Do open journals get cited more in government policy?

Keywords: policy, impact, citation advantage, think tanks, grey literature, research assessment

Abstract

There's a clear - if not completely understood - download and citation advantage for open access articles. We investigate whether or not this holds true for citations outside of the scholarly literature, specifically for references to scholarly work in government white papers, guidelines and other policy documents. Does making an article more available mean that it's more likely to have a policy impact?

We follow up with a list of strategies different journals and publishers have adopted to make sure that the research they publish reach the right policymakers at the right time, as well as a brief discussion on the role of preprints and review articles.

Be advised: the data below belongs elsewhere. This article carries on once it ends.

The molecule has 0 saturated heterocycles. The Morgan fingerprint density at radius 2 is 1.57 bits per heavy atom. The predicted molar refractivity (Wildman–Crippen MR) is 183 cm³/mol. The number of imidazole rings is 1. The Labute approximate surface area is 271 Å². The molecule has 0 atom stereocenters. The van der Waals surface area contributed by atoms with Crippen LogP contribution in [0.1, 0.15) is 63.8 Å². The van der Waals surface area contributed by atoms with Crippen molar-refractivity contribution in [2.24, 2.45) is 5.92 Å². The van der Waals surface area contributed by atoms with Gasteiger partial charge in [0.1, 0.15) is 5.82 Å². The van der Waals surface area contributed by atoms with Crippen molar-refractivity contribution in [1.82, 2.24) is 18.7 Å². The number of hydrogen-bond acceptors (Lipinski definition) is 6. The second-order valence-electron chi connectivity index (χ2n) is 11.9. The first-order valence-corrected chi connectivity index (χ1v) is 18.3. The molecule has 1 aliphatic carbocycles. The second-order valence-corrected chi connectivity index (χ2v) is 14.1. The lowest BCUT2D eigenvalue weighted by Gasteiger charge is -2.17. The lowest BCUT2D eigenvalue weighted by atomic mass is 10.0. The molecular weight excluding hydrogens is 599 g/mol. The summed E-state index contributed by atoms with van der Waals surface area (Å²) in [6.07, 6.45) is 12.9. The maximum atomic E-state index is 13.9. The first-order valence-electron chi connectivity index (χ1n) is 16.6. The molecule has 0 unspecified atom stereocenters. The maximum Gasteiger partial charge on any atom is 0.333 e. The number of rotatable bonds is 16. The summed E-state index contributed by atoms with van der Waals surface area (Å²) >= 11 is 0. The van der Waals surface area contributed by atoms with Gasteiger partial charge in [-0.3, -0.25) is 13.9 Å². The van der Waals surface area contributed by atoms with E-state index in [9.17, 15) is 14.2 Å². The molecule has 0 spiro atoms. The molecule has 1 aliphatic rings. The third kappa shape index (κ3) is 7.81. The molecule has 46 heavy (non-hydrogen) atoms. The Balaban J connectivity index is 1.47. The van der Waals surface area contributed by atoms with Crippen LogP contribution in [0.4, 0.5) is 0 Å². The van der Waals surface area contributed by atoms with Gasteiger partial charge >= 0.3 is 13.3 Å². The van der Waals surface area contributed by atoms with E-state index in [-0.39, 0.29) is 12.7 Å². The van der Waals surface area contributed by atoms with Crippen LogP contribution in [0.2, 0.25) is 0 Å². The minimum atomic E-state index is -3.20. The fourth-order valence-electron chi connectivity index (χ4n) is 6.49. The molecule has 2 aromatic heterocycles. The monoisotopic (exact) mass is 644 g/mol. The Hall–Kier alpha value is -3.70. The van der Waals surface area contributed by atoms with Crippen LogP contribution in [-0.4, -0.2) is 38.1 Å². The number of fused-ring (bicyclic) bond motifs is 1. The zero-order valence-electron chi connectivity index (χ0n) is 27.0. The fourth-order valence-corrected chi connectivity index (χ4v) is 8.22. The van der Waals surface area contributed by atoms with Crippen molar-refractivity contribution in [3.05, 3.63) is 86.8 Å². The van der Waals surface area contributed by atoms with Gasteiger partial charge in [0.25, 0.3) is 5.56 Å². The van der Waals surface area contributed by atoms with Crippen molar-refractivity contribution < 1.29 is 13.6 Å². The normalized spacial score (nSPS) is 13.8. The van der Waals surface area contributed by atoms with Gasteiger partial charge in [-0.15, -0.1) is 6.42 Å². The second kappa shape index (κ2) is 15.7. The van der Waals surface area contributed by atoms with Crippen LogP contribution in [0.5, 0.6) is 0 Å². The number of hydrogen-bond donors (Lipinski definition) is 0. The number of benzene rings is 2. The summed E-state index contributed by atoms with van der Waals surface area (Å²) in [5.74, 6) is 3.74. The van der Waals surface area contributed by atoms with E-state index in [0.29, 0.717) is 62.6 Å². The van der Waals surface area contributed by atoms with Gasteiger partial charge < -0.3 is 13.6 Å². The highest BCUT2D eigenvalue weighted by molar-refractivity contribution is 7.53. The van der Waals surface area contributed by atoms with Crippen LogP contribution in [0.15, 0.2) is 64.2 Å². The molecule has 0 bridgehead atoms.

Author Biography

Euan Adie, Open Policy

Originally a computational biologist, Euan left the lab in 2005 to join Nature Publishing Group where he worked as a product manager for new web initiatives including social bookmarking site Connotea, article commenting and Nature Protocols. In 2010 he founded Altmetric.com, the altmetrics metrics provider, which is now part of Digital Science. He currently runs Overton, an abstract and indexing database for government policy documents.

Published
2020-09-22